Australia needs to leverage its existing Chinese population and deep pool of Chinese students to build its commercial links with China.
Consultant David Thomas has a simple message for Australian businesses: get busy building a bridge to China. A cultural bridge, that is – one that can enable Australia to deal with investment demand, and to export as well.
For Thomas, an expert on the BRIC (Brazil, Russia, India and China) economies, Australia’s biggest challenge is to capitalise on the opportunities of an increasingly wealthy China that wants to deepen its commercial ties with the outside world. He sees “a very high wall of money coming from China to Australia”, and says industries like healthcare, education, tourism and the broader services industries need to prepare to deal with potential investors. Many investors can also be channels for new exports to China, he adds.
Thomas believes that to make this happen, Australia needs to leverage and engage its own Chinese community. This is the fastest way to build the bridge between the two nations, he says. “If you want to deal with Chinese investors, Chinese entrepreneurs, you need Chinese people. So you need to push them through the company, get them up to the front line.”
For accounting firms, he says, “that means we need to get a lot more Chinese-speaking people into Australian accounting firms to gear up to be ready to manage Chinese clients”. That includes not just native Australians but also Chinese students who come here to study. But he fears Australia turns away too many Chinese students who would like to stay here – “a complete waste, because they’ve experienced Australia life and culture, they speak good English, they work very hard and get very good degrees, and we don’t keep them here”. He also worries that firms are failing to promote accountants with Chinese backgrounds quickly enough, and that they end up “blocked and frustrated”.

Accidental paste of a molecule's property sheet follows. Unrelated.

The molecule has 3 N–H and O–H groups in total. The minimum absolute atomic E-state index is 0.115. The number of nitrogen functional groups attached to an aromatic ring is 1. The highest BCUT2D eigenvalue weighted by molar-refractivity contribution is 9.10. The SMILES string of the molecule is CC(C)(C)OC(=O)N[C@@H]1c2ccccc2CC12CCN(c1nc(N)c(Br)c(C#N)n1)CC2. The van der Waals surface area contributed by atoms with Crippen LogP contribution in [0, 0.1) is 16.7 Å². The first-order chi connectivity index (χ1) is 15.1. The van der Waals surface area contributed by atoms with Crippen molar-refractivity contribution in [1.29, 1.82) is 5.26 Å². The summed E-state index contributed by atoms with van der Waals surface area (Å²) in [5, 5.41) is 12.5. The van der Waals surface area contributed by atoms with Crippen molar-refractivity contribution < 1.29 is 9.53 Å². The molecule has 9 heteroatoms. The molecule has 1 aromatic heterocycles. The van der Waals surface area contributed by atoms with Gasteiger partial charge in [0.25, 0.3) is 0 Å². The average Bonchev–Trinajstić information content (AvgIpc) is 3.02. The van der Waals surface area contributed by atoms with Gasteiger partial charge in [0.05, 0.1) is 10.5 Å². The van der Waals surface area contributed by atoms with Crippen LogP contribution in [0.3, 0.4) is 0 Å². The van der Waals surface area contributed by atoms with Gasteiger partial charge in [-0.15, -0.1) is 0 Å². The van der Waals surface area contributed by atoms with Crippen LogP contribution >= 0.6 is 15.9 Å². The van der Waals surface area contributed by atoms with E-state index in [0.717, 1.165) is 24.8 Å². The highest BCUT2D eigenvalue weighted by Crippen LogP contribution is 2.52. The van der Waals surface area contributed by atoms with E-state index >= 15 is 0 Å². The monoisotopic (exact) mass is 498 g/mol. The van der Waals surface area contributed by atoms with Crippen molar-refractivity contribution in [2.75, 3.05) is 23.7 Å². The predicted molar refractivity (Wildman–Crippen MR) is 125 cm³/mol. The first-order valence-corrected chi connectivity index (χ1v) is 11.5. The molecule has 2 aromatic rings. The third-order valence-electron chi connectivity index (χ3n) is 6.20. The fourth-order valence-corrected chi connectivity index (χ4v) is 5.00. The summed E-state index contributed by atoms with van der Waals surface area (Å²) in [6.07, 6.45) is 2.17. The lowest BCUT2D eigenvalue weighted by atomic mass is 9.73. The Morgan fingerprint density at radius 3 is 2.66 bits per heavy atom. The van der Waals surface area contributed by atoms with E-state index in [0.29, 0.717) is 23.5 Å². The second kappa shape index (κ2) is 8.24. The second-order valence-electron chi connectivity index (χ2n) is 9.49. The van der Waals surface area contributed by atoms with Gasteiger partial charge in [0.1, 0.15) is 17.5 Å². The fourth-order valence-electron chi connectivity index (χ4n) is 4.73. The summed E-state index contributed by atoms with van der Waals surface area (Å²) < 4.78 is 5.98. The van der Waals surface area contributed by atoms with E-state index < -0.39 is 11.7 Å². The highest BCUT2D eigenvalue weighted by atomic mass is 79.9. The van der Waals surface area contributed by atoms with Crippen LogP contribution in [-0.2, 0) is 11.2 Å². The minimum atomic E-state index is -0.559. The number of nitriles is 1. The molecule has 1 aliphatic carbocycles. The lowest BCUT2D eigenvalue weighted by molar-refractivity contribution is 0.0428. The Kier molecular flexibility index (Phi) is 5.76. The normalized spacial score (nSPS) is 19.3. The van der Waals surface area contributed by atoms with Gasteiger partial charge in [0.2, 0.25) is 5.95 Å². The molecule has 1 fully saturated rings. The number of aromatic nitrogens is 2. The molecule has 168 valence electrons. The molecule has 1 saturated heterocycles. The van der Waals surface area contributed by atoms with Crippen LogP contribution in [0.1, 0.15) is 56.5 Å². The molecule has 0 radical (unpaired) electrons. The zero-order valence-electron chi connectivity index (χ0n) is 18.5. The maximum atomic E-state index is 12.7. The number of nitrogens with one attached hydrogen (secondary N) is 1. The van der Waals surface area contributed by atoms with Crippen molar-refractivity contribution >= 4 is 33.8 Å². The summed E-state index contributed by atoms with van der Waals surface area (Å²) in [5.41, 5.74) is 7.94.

Who does well at building these cultural bridges? Around the world, he says, the Scandinavian countries stand out, because they are both tenacious and quite culturally sensitive. “When they get on the ground, they hire locals and work with the locals,” says Thomas. Locally, resource companies are doing better than most.
Thomas sees many Australians “suddenly waking up to the opportunity” of China. But for Australians, China is a hard market to grasp. Cultural familiarity and understanding need to be a priority.
David Thomas will speak at CPA Australia Congress in Perth on 25 November.
To read more about CPA Australia Congress visit www.cpaaustralia.com.au